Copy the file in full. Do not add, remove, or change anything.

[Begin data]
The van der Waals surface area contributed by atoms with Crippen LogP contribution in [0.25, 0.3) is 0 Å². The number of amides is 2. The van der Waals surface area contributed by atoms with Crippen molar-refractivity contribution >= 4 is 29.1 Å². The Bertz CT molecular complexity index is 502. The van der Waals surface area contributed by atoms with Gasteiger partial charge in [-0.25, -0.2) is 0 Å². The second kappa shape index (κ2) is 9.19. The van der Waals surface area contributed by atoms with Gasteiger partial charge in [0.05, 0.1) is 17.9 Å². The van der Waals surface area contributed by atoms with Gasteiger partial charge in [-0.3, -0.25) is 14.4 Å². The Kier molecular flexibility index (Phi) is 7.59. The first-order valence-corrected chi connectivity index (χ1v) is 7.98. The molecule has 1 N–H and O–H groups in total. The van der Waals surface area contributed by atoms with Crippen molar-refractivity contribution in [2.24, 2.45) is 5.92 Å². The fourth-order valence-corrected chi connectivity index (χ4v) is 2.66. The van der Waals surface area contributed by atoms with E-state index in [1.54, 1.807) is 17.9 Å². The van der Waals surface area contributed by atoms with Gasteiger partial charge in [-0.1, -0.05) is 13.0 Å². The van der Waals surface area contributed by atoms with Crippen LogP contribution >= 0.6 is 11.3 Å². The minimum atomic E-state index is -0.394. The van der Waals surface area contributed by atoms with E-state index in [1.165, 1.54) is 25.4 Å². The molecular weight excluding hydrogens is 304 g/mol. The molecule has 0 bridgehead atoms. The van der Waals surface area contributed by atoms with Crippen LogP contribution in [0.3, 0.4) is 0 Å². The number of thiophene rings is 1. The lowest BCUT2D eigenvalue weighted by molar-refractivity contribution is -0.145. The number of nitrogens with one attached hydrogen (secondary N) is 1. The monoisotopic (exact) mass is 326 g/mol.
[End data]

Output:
The van der Waals surface area contributed by atoms with Crippen LogP contribution in [0.25, 0.3) is 0 Å². The number of amides is 2. The van der Waals surface area contributed by atoms with Crippen molar-refractivity contribution >= 4 is 29.1 Å². The Bertz CT molecular complexity index is 502. The van der Waals surface area contributed by atoms with Gasteiger partial charge in [-0.25, -0.2) is 0 Å². The second kappa shape index (κ2) is 9.19. The van der Waals surface area contributed by atoms with Gasteiger partial charge in [0.05, 0.1) is 17.9 Å². The van der Waals surface area contributed by atoms with Gasteiger partial charge in [-0.3, -0.25) is 14.4 Å². The Kier molecular flexibility index (Phi) is 7.59. The first-order valence-corrected chi connectivity index (χ1v) is 7.98. The molecule has 1 N–H and O–H groups in total. The van der Waals surface area contributed by atoms with Crippen molar-refractivity contribution in [2.24, 2.45) is 5.92 Å². The fourth-order valence-corrected chi connectivity index (χ4v) is 2.66. The van der Waals surface area contributed by atoms with E-state index in [1.54, 1.807) is 17.9 Å². The van der Waals surface area contributed by atoms with Gasteiger partial charge in [-0.1, -0.05) is 13.0 Å². The van der Waals surface area contributed by atoms with Crippen LogP contribution >= 0.6 is 11.3 Å². The minimum atomic E-state index is -0.394. The van der Waals surface area contributed by atoms with E-state index in [1.165, 1.54) is 25.4 Å². The molecular weight excluding hydrogens is 304 g/mol. The molecule has 0 bridgehead atoms. The van der Waals surface area contributed by atoms with Crippen LogP contribution in [0.3, 0.4) is 0 Å². The number of thiophene rings is 1. The lowest BCUT2D eigenvalue weighted by molar-refractivity contribution is -0.145. The number of nitrogens with one attached hydrogen (secondary N) is 1. The monoisotopic (exact) mass is 326 g/mol.